Grant successfully scared off any male truckers from working with B.J., thus forcing him to hire an all-female staff of truckers. This bevy of beauties included two identical twins, Teri and Geri Garrison, and Grant’s daughter Cindy. Other members of the new cast included Lieutenant Jim Steiger, Grant’s assistant, and Nick the Bartender.

The show finished its run in August of 1981. Prolific creator/producer Glen Larson had four series on the networks around the time of this show: Galactica 1980, Buck Rogers in the 25th Century, the aforementioned Lobo and Magnum P.I. Larson also wrote the theme song for B.J. and the Bear (sung by star Greg Evigan), making him a true TV renaissance man.

Making a Super Sized Lego Set With a 3D Printer

OK, this dude has life figured out!  I’ve never really had a need for a 3D printer until I just watched this video.  This is such a bad ass idea, and one that I hope to duplicate one day soon.  Now that I’ve seen this, the possibilities are endless!  Re-create G.I. Joe figure parts, or make larger versions of He-Man figures.  So much could be done with one of the printers, I’m sure you could find a way for it to pay for itself in no time.

What about you?  What old toys would you want to re-make or re-size with a 3D printer?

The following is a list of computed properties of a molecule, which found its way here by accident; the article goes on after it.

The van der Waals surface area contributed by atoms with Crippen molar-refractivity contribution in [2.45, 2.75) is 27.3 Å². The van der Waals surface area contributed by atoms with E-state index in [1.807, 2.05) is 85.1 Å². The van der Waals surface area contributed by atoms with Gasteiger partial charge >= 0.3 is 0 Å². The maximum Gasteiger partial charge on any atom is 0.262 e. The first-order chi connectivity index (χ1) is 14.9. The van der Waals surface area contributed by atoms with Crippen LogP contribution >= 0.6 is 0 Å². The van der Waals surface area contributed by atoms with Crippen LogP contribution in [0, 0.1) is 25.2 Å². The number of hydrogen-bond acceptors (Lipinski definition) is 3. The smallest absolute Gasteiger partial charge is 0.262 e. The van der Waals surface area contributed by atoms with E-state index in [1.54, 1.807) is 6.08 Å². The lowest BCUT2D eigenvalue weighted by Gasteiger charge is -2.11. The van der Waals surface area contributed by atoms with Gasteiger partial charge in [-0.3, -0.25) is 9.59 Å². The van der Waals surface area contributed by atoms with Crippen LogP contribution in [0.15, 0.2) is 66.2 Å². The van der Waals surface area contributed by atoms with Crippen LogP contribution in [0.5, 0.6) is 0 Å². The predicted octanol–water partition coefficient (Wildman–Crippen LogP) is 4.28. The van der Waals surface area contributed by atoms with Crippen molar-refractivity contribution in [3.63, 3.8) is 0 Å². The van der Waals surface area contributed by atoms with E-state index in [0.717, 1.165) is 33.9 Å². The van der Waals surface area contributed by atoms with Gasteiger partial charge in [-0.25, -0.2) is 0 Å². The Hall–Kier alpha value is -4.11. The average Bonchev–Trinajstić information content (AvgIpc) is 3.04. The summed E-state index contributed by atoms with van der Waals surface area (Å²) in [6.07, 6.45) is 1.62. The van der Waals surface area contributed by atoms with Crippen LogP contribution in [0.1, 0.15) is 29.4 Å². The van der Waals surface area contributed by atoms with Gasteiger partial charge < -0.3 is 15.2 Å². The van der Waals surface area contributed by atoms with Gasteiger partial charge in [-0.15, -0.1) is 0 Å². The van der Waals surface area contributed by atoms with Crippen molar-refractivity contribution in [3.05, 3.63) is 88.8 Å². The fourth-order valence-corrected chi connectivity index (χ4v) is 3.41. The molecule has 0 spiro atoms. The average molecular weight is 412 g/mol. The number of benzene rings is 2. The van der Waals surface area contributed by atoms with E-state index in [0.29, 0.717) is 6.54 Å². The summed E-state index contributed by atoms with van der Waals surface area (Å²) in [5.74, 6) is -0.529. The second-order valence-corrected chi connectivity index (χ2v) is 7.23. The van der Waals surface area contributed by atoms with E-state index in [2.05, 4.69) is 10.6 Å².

Retro Revival Blog Challenge: Things You Never Had But Always Wanted

Each week on Monday, I post a new topic here on Retro Ramblings.  The topics will be centered mostly around a retro theme to get your mind going back in time a little bit.  Anyone who is interested, and has a blog, website, YouTube channel, or social media account can contribute to the weekly topic, and respond by the following Sunday.  Once the article, blog post, video, or whatever is posted, the writer must leave a comment on the topic page along with a URL to his/her article.

If you are posting a response via social media, be sure to tag it with the hashtag, #RetroRevival (and you may also want to tag me on Twitter @yesterdayville, and @Mick Lee on Facebook) to ensure that I don’t miss it.

Every blog that contributes to the weekly topic should include links to some of the other contributing sites.  This is optional, but the more people who do this, the more traffic will be generated for all of us.  There is a distinct advantage to getting your post up earlier in the week, but don’t feel like you need to rush your post.